NFL

Russell Wilson Has Already Embraced the NFL’s Idea That J.J. Watt Hates

Russell Wilson has made a living out of doing things differently. The superstar quarterback for the Seattle Seahawks certainly doesn’t check the boxes you normally associate with a franchise quarterback. Now, the man who somehow has never garnered a single MVP vote is taking an extreme measure to prepare to do something that J.J. Watt flat-out refuses.

J.J. Watt refuses to wear face covering

RELATED: J.J. Watt Refuses to Play Football If the NFL Forces Players to Do This

With COVID-19 changing the world as we know it, the sports industry has had to deal with the pandemic in its own way. The 2020 NFL draft got conducted virtually. OTAs and minicamps never happened. Some players have even tested positive for COVID-19.

Of course, the league has had to consider how exactly players can safely begin practicing in preparation for the 2020 NFL season. And with concerns about infections and player safety, one solution involves players wearing face shields built into their helmets.

That measure apparently would be far too extreme for J.J. Watt. In fact, the Houston Texans star already made it clear he has no intention of playing if the NFL forces players to don the protective face shields this season.

However, while Watt has expressed his displeasure about the possibility of playing with a shield or some type of protective element in his helmet, Russell Wilson has taken a vastly different approach to the proposed safety measure.

Russell Wilson takes extreme measure to prepare for 2020 NFL season

RELATED: Russell Wilson Refusing to Play 2020 Season If NFL Doesn’t Do This

With training camp supposedly around the corner, Russell Wilson has been hard at work preparing for his ninth NFL season. The unquestioned leader of the Seahawks has had to consider the implications of playing during the COVID-19 pandemic. With his wife pregnant and the NFL lacking a clear plan on how to ensure player safety, he has not been afraid to voice his concerns.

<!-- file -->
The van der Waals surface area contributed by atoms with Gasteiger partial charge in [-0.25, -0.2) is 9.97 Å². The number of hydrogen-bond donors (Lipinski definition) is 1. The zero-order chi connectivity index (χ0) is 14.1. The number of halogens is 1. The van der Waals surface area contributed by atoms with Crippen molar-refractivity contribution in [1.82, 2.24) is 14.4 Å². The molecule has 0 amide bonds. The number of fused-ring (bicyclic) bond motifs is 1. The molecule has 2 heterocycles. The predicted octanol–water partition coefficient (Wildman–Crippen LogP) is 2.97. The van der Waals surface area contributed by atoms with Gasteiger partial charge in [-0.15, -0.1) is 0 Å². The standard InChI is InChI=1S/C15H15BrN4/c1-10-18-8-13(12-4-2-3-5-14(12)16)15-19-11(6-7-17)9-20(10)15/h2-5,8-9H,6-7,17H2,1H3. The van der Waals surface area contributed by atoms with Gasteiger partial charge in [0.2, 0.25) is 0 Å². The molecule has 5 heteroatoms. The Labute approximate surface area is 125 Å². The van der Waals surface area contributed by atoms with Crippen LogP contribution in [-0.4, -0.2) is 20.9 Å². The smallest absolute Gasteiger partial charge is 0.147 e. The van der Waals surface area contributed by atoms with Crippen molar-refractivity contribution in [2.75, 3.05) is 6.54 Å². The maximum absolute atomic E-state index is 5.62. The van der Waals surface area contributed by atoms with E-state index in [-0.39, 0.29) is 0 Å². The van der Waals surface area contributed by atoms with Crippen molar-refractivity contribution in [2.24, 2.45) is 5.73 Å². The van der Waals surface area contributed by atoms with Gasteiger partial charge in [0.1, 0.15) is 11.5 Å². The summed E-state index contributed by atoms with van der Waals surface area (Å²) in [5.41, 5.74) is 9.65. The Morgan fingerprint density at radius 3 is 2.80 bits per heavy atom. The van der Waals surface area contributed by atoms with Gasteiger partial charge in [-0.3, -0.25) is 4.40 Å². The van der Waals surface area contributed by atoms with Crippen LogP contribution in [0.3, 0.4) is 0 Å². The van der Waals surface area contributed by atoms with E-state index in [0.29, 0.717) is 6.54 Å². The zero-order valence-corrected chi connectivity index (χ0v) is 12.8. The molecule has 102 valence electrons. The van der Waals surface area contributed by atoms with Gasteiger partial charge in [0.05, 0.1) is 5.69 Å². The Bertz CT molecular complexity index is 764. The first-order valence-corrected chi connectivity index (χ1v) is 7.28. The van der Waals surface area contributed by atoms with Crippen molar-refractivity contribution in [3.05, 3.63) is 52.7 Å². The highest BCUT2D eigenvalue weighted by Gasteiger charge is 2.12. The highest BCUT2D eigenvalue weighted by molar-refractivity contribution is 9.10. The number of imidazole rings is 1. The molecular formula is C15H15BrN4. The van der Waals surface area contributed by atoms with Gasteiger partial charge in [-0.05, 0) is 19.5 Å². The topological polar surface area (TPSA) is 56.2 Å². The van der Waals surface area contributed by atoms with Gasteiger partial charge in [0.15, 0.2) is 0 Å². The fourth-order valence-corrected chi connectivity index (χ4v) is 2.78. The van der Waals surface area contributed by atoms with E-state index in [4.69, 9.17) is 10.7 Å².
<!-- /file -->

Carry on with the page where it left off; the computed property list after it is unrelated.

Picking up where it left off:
Still, that hasn’t stopped him from preparing to play this fall in what should be the most unique season in NFL history. And in a recent interview with Joel McHale on Jimmy Kimmel Live, Wilson revealed the extreme measure he has taken to prepare to do something that J.J. Watt refuses.

In discussing the possibility of the NFL forcing players to wear a mouth shield this season, Wilson said, “I’ve actually been practicing with it though every day just so I can get used to it if we have to. But, you know, we’re already out there already, you know? So it’s a little bit late maybe for that.”

You couldn’t have a more different approach from one NFL star than the other. While Watt has no interest in conforming to a face shield policy, Wilson is putting the burden on himself to prepare for that possibility by training with a shield. In reality, Watt seems rather foolish for refusing to wear a protective face shield that could prevent further health problems.

Shield or no shield, Wilson will have to carry the Seahawks once again

RELATED: Marshawn Lynch Will Destroy His Hall of Fame Chances By Returning to the Seahawks

Whether he has to wear a face shield or not, Russell Wilson absolutely remains one of the most valuable players in football. In fact, you could argue that no player carries his team more than the former third-round pick.

The Seahawks have never posted a losing record in Wilson’s eight-year career. He has never missed a game. And yet he has somehow never garnered a single MVP vote. Talk about a travesty.

Wilson will once again shoulder the load for a Seahawks squad that finished 11-5 last year. Seattle did bring in veterans Greg Olsen and Carlos Hyde to provide a talent upgrade on offense. However, the offensive line still looks like a major question mark—a staple of Wilson’s entire tenure.

Ultimately, the seven-time Pro Bowler will depend on his two-headed receiver tandem of Tyler Lockett (82 catches, 1,057 yards, 8 TD) and D.K. Metcalf (58 catches, 900 yards, 7 TD) to make big plays in the passing game.

Will that be enough to qualify for the playoffs in a stacked NFC West division? Who knows, but as we’ve come to learn over the last eight years, it’s never a smart idea to doubt Russell Wilson.

Statistics courtesy of Pro Football Reference